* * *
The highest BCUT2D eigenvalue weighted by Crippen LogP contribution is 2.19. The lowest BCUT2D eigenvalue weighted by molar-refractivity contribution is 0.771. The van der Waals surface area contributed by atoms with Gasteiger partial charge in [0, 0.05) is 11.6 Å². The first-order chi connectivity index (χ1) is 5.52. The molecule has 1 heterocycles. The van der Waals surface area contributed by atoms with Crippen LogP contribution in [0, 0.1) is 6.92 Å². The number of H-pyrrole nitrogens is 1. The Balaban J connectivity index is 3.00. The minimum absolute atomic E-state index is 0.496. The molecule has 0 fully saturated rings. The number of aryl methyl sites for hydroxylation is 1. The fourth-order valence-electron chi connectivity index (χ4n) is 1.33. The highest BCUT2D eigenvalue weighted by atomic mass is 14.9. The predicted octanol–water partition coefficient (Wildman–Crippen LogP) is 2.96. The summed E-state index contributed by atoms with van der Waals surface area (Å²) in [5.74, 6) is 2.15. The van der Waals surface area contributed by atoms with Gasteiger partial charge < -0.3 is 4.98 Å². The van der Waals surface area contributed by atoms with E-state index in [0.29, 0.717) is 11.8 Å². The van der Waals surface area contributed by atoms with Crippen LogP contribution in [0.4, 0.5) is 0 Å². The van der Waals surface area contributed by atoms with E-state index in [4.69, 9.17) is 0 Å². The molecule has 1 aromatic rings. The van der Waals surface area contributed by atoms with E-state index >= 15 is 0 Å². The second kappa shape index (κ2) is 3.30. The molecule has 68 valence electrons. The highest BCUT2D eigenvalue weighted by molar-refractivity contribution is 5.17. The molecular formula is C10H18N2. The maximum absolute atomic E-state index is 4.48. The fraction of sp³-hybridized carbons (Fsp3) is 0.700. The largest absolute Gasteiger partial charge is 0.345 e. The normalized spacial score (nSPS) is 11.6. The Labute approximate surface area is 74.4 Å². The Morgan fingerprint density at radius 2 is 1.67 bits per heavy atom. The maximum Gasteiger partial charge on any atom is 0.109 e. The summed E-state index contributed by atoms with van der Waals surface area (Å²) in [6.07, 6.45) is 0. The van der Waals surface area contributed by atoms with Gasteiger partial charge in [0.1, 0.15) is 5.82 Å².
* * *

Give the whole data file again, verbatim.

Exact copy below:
The highest BCUT2D eigenvalue weighted by Crippen LogP contribution is 2.19. The lowest BCUT2D eigenvalue weighted by molar-refractivity contribution is 0.771. The van der Waals surface area contributed by atoms with Gasteiger partial charge in [0, 0.05) is 11.6 Å². The first-order chi connectivity index (χ1) is 5.52. The molecule has 1 heterocycles. The van der Waals surface area contributed by atoms with Crippen LogP contribution in [0, 0.1) is 6.92 Å². The number of H-pyrrole nitrogens is 1. The Balaban J connectivity index is 3.00. The minimum absolute atomic E-state index is 0.496. The molecule has 0 fully saturated rings. The number of aryl methyl sites for hydroxylation is 1. The fourth-order valence-electron chi connectivity index (χ4n) is 1.33. The highest BCUT2D eigenvalue weighted by atomic mass is 14.9. The predicted octanol–water partition coefficient (Wildman–Crippen LogP) is 2.96. The summed E-state index contributed by atoms with van der Waals surface area (Å²) in [5.74, 6) is 2.15. The van der Waals surface area contributed by atoms with Gasteiger partial charge < -0.3 is 4.98 Å². The van der Waals surface area contributed by atoms with E-state index in [0.29, 0.717) is 11.8 Å². The van der Waals surface area contributed by atoms with Crippen LogP contribution in [0.4, 0.5) is 0 Å². The van der Waals surface area contributed by atoms with E-state index in [4.69, 9.17) is 0 Å². The molecule has 1 aromatic rings. The van der Waals surface area contributed by atoms with E-state index >= 15 is 0 Å². The second kappa shape index (κ2) is 3.30. The molecule has 68 valence electrons. The highest BCUT2D eigenvalue weighted by molar-refractivity contribution is 5.17. The molecular formula is C10H18N2. The maximum absolute atomic E-state index is 4.48. The fraction of sp³-hybridized carbons (Fsp3) is 0.700. The largest absolute Gasteiger partial charge is 0.345 e. The normalized spacial score (nSPS) is 11.6. The Labute approximate surface area is 74.4 Å². The Morgan fingerprint density at radius 2 is 1.67 bits per heavy atom. The maximum Gasteiger partial charge on any atom is 0.109 e. The summed E-state index contributed by atoms with van der Waals surface area (Å²) in [6.07, 6.45) is 0. The van der Waals surface area contributed by atoms with Gasteiger partial charge in [0.1, 0.15) is 5.82 Å².